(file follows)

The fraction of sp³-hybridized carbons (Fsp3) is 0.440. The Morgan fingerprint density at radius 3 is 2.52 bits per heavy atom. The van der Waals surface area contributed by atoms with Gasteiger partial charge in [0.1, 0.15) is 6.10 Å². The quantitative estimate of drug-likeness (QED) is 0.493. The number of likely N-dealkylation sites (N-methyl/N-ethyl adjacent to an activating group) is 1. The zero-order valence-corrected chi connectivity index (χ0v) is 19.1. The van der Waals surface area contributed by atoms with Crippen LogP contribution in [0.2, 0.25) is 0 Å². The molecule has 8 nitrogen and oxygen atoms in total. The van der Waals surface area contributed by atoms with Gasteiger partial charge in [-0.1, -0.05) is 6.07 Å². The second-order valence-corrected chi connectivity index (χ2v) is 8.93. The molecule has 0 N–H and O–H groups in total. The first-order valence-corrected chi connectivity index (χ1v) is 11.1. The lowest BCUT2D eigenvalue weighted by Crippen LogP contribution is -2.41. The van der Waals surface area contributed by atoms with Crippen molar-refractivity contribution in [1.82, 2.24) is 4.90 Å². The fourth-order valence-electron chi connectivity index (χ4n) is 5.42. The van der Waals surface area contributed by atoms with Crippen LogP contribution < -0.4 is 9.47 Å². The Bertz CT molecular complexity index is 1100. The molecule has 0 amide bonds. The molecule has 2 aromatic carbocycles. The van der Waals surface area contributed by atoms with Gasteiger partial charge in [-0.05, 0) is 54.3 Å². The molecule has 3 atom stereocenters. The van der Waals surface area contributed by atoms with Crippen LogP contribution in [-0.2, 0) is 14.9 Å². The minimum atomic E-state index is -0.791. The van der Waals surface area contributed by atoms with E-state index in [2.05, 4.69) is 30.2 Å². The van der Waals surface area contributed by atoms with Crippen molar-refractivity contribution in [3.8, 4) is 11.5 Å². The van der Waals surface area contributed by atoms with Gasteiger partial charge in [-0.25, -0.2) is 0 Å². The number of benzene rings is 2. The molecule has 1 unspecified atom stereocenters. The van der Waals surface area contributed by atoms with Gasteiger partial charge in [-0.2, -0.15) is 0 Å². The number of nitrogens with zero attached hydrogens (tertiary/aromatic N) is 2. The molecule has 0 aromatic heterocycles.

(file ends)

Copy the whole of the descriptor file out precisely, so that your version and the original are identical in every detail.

The fraction of sp³-hybridized carbons (Fsp3) is 0.440. The Morgan fingerprint density at radius 3 is 2.52 bits per heavy atom. The van der Waals surface area contributed by atoms with Gasteiger partial charge in [0.1, 0.15) is 6.10 Å². The quantitative estimate of drug-likeness (QED) is 0.493. The number of likely N-dealkylation sites (N-methyl/N-ethyl adjacent to an activating group) is 1. The zero-order valence-corrected chi connectivity index (χ0v) is 19.1. The van der Waals surface area contributed by atoms with Crippen LogP contribution in [0.2, 0.25) is 0 Å². The molecule has 8 nitrogen and oxygen atoms in total. The van der Waals surface area contributed by atoms with Gasteiger partial charge in [-0.1, -0.05) is 6.07 Å². The second-order valence-corrected chi connectivity index (χ2v) is 8.93. The molecule has 0 N–H and O–H groups in total. The first-order valence-corrected chi connectivity index (χ1v) is 11.1. The lowest BCUT2D eigenvalue weighted by Crippen LogP contribution is -2.41. The van der Waals surface area contributed by atoms with Crippen molar-refractivity contribution in [1.82, 2.24) is 4.90 Å². The fourth-order valence-electron chi connectivity index (χ4n) is 5.42. The van der Waals surface area contributed by atoms with Crippen LogP contribution < -0.4 is 9.47 Å². The Bertz CT molecular complexity index is 1100. The molecule has 0 amide bonds. The molecule has 2 aromatic carbocycles. The van der Waals surface area contributed by atoms with Gasteiger partial charge in [-0.05, 0) is 54.3 Å². The molecule has 3 atom stereocenters. The van der Waals surface area contributed by atoms with Crippen LogP contribution in [-0.2, 0) is 14.9 Å². The minimum atomic E-state index is -0.791. The van der Waals surface area contributed by atoms with E-state index in [2.05, 4.69) is 30.2 Å². The van der Waals surface area contributed by atoms with Crippen molar-refractivity contribution in [3.8, 4) is 11.5 Å². The van der Waals surface area contributed by atoms with Gasteiger partial charge in [-0.25, -0.2) is 0 Å². The number of benzene rings is 2. The molecule has 1 unspecified atom stereocenters. The van der Waals surface area contributed by atoms with Gasteiger partial charge in [-0.2, -0.15) is 0 Å². The number of nitrogens with zero attached hydrogens (tertiary/aromatic N) is 2. The molecule has 0 aromatic heterocycles.